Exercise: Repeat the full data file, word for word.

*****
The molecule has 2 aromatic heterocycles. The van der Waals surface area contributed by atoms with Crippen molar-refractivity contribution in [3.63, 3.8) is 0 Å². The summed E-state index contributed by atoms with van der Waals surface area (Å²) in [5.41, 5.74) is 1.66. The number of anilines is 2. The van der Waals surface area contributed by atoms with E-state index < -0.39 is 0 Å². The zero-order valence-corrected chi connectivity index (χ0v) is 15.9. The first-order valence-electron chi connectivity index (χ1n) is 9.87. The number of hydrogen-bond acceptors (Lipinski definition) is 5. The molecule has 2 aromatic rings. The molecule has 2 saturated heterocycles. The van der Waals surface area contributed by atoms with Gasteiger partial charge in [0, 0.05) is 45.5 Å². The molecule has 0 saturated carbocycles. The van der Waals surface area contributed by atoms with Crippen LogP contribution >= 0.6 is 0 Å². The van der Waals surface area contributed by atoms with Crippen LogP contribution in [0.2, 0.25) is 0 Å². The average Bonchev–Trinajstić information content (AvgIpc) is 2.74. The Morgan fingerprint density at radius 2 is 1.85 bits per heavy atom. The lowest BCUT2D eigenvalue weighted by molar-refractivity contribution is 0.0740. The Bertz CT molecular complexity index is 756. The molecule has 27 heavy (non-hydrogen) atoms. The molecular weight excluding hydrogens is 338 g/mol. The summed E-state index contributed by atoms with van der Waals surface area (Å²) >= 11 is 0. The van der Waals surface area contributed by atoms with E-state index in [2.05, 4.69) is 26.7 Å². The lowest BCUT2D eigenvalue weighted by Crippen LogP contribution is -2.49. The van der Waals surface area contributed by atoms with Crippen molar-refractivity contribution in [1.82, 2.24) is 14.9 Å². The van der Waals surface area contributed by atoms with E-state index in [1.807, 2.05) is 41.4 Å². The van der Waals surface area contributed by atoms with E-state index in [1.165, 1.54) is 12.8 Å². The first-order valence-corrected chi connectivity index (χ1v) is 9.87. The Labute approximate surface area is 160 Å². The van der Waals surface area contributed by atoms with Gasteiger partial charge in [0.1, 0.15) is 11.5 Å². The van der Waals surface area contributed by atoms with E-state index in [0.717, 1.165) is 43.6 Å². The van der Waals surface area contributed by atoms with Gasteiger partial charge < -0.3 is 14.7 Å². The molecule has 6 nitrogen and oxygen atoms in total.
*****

The molecule has 2 aromatic heterocycles. The van der Waals surface area contributed by atoms with Crippen molar-refractivity contribution in [3.63, 3.8) is 0 Å². The summed E-state index contributed by atoms with van der Waals surface area (Å²) in [5.41, 5.74) is 1.66. The number of anilines is 2. The van der Waals surface area contributed by atoms with E-state index < -0.39 is 0 Å². The zero-order valence-corrected chi connectivity index (χ0v) is 15.9. The first-order valence-electron chi connectivity index (χ1n) is 9.87. The number of hydrogen-bond acceptors (Lipinski definition) is 5. The molecule has 2 aromatic rings. The molecule has 2 saturated heterocycles. The van der Waals surface area contributed by atoms with Gasteiger partial charge in [0, 0.05) is 45.5 Å². The molecule has 0 saturated carbocycles. The van der Waals surface area contributed by atoms with Crippen LogP contribution >= 0.6 is 0 Å². The van der Waals surface area contributed by atoms with Crippen LogP contribution in [0.2, 0.25) is 0 Å². The average Bonchev–Trinajstić information content (AvgIpc) is 2.74. The Morgan fingerprint density at radius 2 is 1.85 bits per heavy atom. The lowest BCUT2D eigenvalue weighted by molar-refractivity contribution is 0.0740. The Bertz CT molecular complexity index is 756. The molecule has 27 heavy (non-hydrogen) atoms. The molecular weight excluding hydrogens is 338 g/mol. The summed E-state index contributed by atoms with van der Waals surface area (Å²) >= 11 is 0. The van der Waals surface area contributed by atoms with E-state index in [2.05, 4.69) is 26.7 Å². The lowest BCUT2D eigenvalue weighted by Crippen LogP contribution is -2.49. The van der Waals surface area contributed by atoms with Crippen molar-refractivity contribution in [1.82, 2.24) is 14.9 Å². The van der Waals surface area contributed by atoms with E-state index in [1.807, 2.05) is 41.4 Å². The van der Waals surface area contributed by atoms with E-state index in [1.165, 1.54) is 12.8 Å². The first-order valence-corrected chi connectivity index (χ1v) is 9.87. The Labute approximate surface area is 160 Å². The van der Waals surface area contributed by atoms with Gasteiger partial charge in [0.1, 0.15) is 11.5 Å². The van der Waals surface area contributed by atoms with E-state index in [0.717, 1.165) is 43.6 Å². The van der Waals surface area contributed by atoms with Gasteiger partial charge < -0.3 is 14.7 Å². The molecule has 6 nitrogen and oxygen atoms in total.